This is an important concern and in recent years there has been a rising tide of restrictions on freedom of religion or belief in certain parts of the world. Christians, Baha'is, Shias, Sunnis and Alawites, Hindus, Sikhs, atheists, and many others have fallen victim to a new sectarianism that is breaking out across continents. That is why, in the last Parliament, the Government put a new emphasis on its activities to promote freedom of religion or belief across the world.
The UK's multiple overseas programmes are an important part of this work to promote and protect religious freedoms. This includes raising concerns over provisions that are being used to limit the freedom to adopt, change or practise a religion around the world. I was encouraged to learn that almost £1 million of funding has been allocated to pursue the Government's freedom of religion and belief policy objectives through the Magna Carta Fund for Human Rights and Democracy.
I can assure you that the Government will continue to defend the fundamental right of religious freedom, alongside its commitment to promote and defend human rights more generally.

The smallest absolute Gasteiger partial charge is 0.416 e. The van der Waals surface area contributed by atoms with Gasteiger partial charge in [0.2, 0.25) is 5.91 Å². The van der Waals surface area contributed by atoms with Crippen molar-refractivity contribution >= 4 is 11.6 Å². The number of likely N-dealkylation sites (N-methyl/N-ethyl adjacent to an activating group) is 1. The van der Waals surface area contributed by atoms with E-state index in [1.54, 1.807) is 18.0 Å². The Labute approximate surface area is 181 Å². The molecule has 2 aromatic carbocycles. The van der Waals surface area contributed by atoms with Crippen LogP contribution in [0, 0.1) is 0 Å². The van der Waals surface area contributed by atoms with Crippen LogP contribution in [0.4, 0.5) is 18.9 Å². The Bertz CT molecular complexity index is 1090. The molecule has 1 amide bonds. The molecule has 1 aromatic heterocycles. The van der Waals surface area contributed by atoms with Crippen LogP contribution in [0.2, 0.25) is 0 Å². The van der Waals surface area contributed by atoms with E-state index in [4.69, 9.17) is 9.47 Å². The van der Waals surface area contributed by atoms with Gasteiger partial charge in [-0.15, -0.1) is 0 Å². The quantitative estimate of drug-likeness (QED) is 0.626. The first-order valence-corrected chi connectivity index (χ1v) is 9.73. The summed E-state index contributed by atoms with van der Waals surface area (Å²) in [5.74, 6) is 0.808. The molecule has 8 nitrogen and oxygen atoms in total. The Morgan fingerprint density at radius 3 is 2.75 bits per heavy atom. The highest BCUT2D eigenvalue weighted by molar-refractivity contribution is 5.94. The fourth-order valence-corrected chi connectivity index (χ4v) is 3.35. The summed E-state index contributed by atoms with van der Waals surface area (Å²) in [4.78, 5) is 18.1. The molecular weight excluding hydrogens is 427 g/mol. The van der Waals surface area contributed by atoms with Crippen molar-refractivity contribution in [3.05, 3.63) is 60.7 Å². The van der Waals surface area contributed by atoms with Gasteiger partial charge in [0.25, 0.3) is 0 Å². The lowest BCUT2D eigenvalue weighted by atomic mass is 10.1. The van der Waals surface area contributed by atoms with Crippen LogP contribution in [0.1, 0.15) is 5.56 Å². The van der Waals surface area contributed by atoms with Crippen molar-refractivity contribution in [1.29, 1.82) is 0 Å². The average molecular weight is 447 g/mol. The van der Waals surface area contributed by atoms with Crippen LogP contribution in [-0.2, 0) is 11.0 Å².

Multilateral organisations are a vital avenue for the pursuit of progress on what is an international issue. In the last Parliament, the Government worked with the United Nations Human Rights Council to implement Resolution 16/18, laying the foundations for combating discrimination against people based on their religion throughout the world. Foreign Office Ministers brought together countries across the world to discuss implementation in 2013 and continued to monitor progress through a number of follow-up meetings.
In the last Parliament, the Government also prioritised freedom of religion through engagement with governments across the world. The Conservative-led Government made sure that every minister at the Foreign and Commonwealth Office was an ambassador for religious freedom, raising and promoting these issues in the countries for which they have responsibility will continue to do so going forward. For example, in China, the Government regularly raises the subject of harassment and legal restrictions faced by the Chinese Christian community at the UK-China Human Rights Dialogue, publishing quarterly updates on the progress made.
I believe that more work that needs to be done. The Government will build on its work in the previous Parliament to make clear the facts of history and correct the views of those who seek to create conflict for their own divisive means, such as claiming Christianity in the Middle East is an import of 'the west'. This approach will be at its most effective if all people, independent of religion, work together to support these values.